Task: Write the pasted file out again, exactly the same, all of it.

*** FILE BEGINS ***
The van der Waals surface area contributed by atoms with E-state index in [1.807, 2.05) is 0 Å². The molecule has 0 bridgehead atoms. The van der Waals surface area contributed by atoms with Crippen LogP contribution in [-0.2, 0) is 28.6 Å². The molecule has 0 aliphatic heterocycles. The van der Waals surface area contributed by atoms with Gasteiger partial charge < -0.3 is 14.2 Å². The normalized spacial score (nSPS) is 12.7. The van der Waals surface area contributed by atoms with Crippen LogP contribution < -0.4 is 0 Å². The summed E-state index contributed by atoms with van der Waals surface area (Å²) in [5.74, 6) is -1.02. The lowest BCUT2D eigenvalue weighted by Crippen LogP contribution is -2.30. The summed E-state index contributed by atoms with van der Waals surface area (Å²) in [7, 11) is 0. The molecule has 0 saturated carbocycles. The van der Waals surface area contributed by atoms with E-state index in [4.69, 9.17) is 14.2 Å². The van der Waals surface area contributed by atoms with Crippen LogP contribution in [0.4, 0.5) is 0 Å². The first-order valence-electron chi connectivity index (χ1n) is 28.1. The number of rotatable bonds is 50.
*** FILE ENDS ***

The van der Waals surface area contributed by atoms with E-state index in [1.807, 2.05) is 0 Å². The molecule has 0 bridgehead atoms. The van der Waals surface area contributed by atoms with Crippen LogP contribution in [-0.2, 0) is 28.6 Å². The molecule has 0 aliphatic heterocycles. The van der Waals surface area contributed by atoms with Gasteiger partial charge < -0.3 is 14.2 Å². The normalized spacial score (nSPS) is 12.7. The van der Waals surface area contributed by atoms with Crippen LogP contribution < -0.4 is 0 Å². The summed E-state index contributed by atoms with van der Waals surface area (Å²) in [5.74, 6) is -1.02. The lowest BCUT2D eigenvalue weighted by Crippen LogP contribution is -2.30. The summed E-state index contributed by atoms with van der Waals surface area (Å²) in [7, 11) is 0. The molecule has 0 saturated carbocycles. The van der Waals surface area contributed by atoms with E-state index in [4.69, 9.17) is 14.2 Å². The van der Waals surface area contributed by atoms with Crippen LogP contribution in [0.4, 0.5) is 0 Å². The first-order valence-electron chi connectivity index (χ1n) is 28.1. The number of rotatable bonds is 50.